Eight things people get wrong about North Korea
For one of the world's most secret societies, there is a constant stream of news about North Korea.
This week there's been a lot of noise surrounding its nuclear programme.
It's because leader Kim Jong-un says his country's weapons should be ready to use "at any time". So is that true?
And what of all the other claims about enforced haircuts and unicorns?
Asia expert John Nilsson-Wright helps us sort out the facts.
'North Korea is about to nuke us all'
No. This isn't true, despite the country's recent threats.
"It's classic North Korean behaviour to talk things up when they feel threatened," Nilsson-Wright tells Newsbeat.
"The fact that they've tested a crude nuclear device four times is obviously a reason to be worried, but that's very different from believing they're going to drop a bomb.
"I think most analysts don't think they're at the stage where they can put a nuclear bomb on a missile."
'Kim Jong-un doesn't know what he's doing'
His barber might not, but he does according to Nilsson-Wright.
"We should take any North Korean leader seriously. They have a million men in their army, a nuclear programme and a chemical weapons stockpile.
"The cartoon image of him being bad, mad and dangerous is only partially right.
"North Korean leaders are rational.
"They know attacking the South will invite instant retaliation from the US and the South and North Korea will swiftly disappear.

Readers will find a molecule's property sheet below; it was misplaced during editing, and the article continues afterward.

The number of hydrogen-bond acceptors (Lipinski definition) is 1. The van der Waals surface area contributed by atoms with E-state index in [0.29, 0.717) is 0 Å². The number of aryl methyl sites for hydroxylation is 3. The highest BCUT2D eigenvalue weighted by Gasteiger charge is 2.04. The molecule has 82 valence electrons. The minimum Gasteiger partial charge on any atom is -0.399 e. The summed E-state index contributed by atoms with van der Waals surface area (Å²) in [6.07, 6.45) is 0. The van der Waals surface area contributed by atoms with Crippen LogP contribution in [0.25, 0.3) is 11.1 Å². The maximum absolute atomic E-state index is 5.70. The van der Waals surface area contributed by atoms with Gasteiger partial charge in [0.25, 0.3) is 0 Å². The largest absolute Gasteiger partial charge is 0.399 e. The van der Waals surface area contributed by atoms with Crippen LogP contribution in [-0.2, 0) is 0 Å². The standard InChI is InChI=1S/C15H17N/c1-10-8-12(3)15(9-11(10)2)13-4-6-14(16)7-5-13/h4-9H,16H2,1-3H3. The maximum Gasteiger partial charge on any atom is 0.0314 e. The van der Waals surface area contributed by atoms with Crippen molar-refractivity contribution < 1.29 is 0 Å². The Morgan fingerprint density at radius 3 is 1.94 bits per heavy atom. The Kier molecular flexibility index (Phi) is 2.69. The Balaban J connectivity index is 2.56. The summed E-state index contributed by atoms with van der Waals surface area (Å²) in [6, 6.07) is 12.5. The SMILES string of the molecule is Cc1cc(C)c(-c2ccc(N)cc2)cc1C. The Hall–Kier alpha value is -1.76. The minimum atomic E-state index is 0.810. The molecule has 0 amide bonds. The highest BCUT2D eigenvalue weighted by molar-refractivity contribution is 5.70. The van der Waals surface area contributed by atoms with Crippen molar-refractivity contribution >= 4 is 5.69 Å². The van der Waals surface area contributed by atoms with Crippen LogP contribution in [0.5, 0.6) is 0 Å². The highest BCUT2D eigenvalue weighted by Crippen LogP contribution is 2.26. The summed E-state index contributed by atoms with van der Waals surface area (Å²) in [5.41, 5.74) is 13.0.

"Kim Jong-un is not crazy."
'There are no elections'
Wrong again. There are, although there's only ever one candidate on the ballot paper.
You can theoretically vote against that person by scratching out their name, but if you like being alive it's not recommended.
"The cost of doing that in terms of your own personal security is a huge risk," says Nilsson-Wright.
Unsurprisingly pretty much everyone who can vote does, and the winning candidate tends to get 100% of the vote.
'You can't leave'
Travel agents don't do big business in North Korea, but it is possible to leave.
Basically, the state doesn't like people leaving in case they never come back.
Some students are allowed to go and study abroad, but there is a strict rulebook.
"Invariably they travel in pairs," says Nilsson-Wright.
"It's a means to moderate one another. And they leave their family members behind as sort of hostages.
"If anyone is minded to leave or defect, the state will think of nothing of punishing their family members."
Bizarre as it may sound, it's not 2016 in North Korea.
The country bases its calendar on the date of birth of their former supreme leader Kim Il-Sung which was 15 April 1912.
'Everyone has the same haircut'
"There's reportedly pressure on men to copy the style of the current leader," says Nilsson-Wright.
Though it's thought men can choose from a list of styles when they go to the barbers, even if they are all slight variations on a short back and (very short) sides.
'They don't drink'
Many things are banned by the state, but booze certainly isn't one of them.
"They are very serious drinkers," says Nilsson-Wright.
"They like to drink. They like to sing. And they like to take part in North Korea's equivalent of karaoke."
Marijuana isn't legal though, despite some reports.
'There's no such thing as unicorns'
There is... if you believe North Korea's state media.
Back in 2012 the government's mouthpiece claimed scientists had "reconfirmed" the burial site of the unicorn ridden by King Dongmyeong, the founding father of the ancient Korean kingdom of Goguryeo.
According to the report, the unicorn's grave was rediscovered near a temple in the capital Pyongyang.
And as far as we're concerned we're taking this one at face value. Long live the unicorn.
John Nilsson-Wright is head of the Asia programme at Chatham House and a lecturer at the University of Cambridge.
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